In the real estate investment setting a good working definition for Due Diligence might be: 1) to investigate the material facts related to an investment, 2) to independently verify key information to discern deception, reduce risk and avoid harm. In layman's terms it means know who you are dealing with and what you are getting into - what you don't know can be quite costly, so look before you leap.
Zoning and entitlement due diligence is similar to yet distinct from "environmental due diligence" or "environmental site assessment". Its focus is not reviewing environmental contamination or lack thereof. Instead, it focuses on whether the property can be developed, used or redeveloped for the purposes intended. Did the borrower comply with federal, state and local requirements? Have zoning or permitting changes occurred which may materially affect the asset's real value? Are there other issues of regulatory compliance?. These issues are not typically covered by appraisals or environmental consultant reports, yet may significantly affect the property and underlying loan.
The due diligence process for distressed assets or properties is different in current economic settings than in the recent past. Many lenders are overwhelmed by the sheer volume of distressed property. Personnel changes and passage of time make finding details on land and buildings a challenge. Due diligence checklists and templates are of limited help, unless one knows where and how to look:
Reversed area zoning opposition through collaborative negotiations and specifically crafted zoning documents.
Frequently found favorable prior official correspondence about zoning entitlements not part of appraiser, attorney or lender records.
Obtained local jurisdiction building inspection records, as-builts, and approved drawings to expedite sale of partially completed subdivisions, commercial sites and buildings.
Secured partial waiver of conditions on a Georgia Development of Regional Impact as part of the Due Diligence process.
Persuaded Atlanta area local government to accept vesting of partial project in lieu of enforcing newly adopted more stringent regulations.
Discovered executed but non-recorded third-party development agreement documents, which differed substantially from lender-held draft version.
Confirmed status of local and Georgia DOT performance and maintenance bonds, including several in various stages of being called without lender knowledge.
With lender approval met with jurisdictions to develop critical path “punch-lists” for erosion control and site development concerns to avoid local and Georgia EPD fines.
Calculated unpaid sewer tap fees and average daily flow for mixed-use commercial development. Project which initially appeared to be over capacity for pre-purchased credits was determined to have remaining marketable credits.
Identified material changes in circumstances of adjoining properties, including annexations, rezonings and pending condemnation. In some cases these helped the studied property, while in others previously unknown adverse impacts were identified.
Revealed costs-to-complete alone would substantially exceed market value of entire developments.
Determined multiple-ownership mixed-use development would exceed zoning allowances at build-out, if plans of independent parties were carried through.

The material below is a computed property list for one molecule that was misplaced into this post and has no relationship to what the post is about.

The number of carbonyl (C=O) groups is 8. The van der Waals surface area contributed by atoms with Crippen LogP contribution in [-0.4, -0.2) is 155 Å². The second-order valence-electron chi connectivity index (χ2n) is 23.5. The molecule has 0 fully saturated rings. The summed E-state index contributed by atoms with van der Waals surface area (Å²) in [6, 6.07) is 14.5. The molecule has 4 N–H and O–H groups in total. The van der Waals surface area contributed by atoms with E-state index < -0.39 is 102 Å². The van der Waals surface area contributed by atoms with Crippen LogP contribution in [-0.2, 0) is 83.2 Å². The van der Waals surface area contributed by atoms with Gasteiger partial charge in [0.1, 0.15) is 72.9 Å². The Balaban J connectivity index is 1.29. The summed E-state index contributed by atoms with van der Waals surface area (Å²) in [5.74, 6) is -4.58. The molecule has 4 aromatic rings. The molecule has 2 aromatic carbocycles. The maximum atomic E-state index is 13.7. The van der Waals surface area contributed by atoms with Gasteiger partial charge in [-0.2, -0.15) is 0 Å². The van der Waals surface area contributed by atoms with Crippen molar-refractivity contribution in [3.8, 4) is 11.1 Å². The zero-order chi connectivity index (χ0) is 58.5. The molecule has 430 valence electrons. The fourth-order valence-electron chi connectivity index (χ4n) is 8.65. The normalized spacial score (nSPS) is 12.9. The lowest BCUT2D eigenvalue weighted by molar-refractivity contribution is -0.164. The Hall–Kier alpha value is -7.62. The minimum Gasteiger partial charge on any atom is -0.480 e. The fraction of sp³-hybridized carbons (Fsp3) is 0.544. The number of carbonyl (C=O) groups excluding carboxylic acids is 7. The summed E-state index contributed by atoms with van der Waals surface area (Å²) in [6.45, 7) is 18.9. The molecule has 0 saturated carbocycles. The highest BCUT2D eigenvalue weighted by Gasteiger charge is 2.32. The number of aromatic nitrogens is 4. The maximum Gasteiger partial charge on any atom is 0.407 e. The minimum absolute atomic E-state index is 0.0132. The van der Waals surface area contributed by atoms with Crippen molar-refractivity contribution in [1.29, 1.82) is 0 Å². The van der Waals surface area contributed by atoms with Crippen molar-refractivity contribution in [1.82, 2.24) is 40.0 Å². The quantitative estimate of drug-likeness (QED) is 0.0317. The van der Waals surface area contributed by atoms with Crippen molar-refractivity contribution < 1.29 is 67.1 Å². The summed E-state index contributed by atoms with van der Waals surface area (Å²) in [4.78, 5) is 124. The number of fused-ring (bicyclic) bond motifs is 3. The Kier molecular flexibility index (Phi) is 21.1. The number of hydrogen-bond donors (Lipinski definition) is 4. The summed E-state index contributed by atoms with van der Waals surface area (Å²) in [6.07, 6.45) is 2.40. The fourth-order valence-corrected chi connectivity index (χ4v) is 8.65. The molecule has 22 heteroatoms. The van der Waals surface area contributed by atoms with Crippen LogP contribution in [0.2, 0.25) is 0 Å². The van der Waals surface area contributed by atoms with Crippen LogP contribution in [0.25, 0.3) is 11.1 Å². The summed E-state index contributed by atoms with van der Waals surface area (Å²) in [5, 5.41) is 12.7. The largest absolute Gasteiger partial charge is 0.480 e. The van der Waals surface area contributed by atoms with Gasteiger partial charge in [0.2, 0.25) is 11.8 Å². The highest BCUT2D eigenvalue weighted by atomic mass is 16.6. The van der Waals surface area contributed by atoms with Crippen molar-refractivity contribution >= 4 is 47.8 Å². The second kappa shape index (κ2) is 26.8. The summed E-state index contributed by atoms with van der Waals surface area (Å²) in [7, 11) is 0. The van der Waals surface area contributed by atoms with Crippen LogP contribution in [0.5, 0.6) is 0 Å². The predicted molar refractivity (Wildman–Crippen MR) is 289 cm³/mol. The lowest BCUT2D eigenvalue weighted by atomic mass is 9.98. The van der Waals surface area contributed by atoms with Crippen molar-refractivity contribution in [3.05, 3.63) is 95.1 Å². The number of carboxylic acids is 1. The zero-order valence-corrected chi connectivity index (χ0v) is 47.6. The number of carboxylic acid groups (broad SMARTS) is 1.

Found out wall and site settlement cracks were because site was previously an undisclosed illegal dump.
Identified floodplain was not properly noted or studied in prior engineer’s work, which significantly overstated potential development of commercial property.
Confirmed subdivided outparcel transaction was not arm’s length and was intended to deny access to lender's property from approved curb-cut at median break.
Real Estate Acquisition Due Diligence
Good news is what we look hardest to find and enjoy the most in revealing. There's little better for the due diligence process and report to show than that a borrower has been completely honest, all required zoning entitlements and permits are in place, and that the jurisdiction is eager to work through any minor issues. Even with the most complex residential project or distressed commercial property, good news can often be found and leveraged.
Mixed news and incomplete information can be choppy and is often the hardest to navigate through. The property is troubled, but workout may still be a possibility. Civil engineering, architectural firms, contractors or other original consultants may no longer exist or may not want to talk unless paid. You may need on-the-ground feet to serve as an extension of your staff, capture progress pictures, get honest answers from local government, glean insights from adjacent property owners, or find the kind of information we typically turn up.
Sometimes the lurking issues we discover are major and of real consequence. These matters require extra care, because the long term effects on actual or perceived value can be substantial or require zoning change to overcome. We work carefully during the due diligence phase to diffuse potentially explosive situations, while maintaining credibility and critical relationships with permitting agencies and key parties to transactionally-related vital information.
Experience in Georgia, Florida, North Carolina, South Carolina, Tennessee, and Alabama includes projects in 60 counties of Georgia alone
Real Estate Due Diligence Reports
Documentation & Expertise for Regulatory Compliance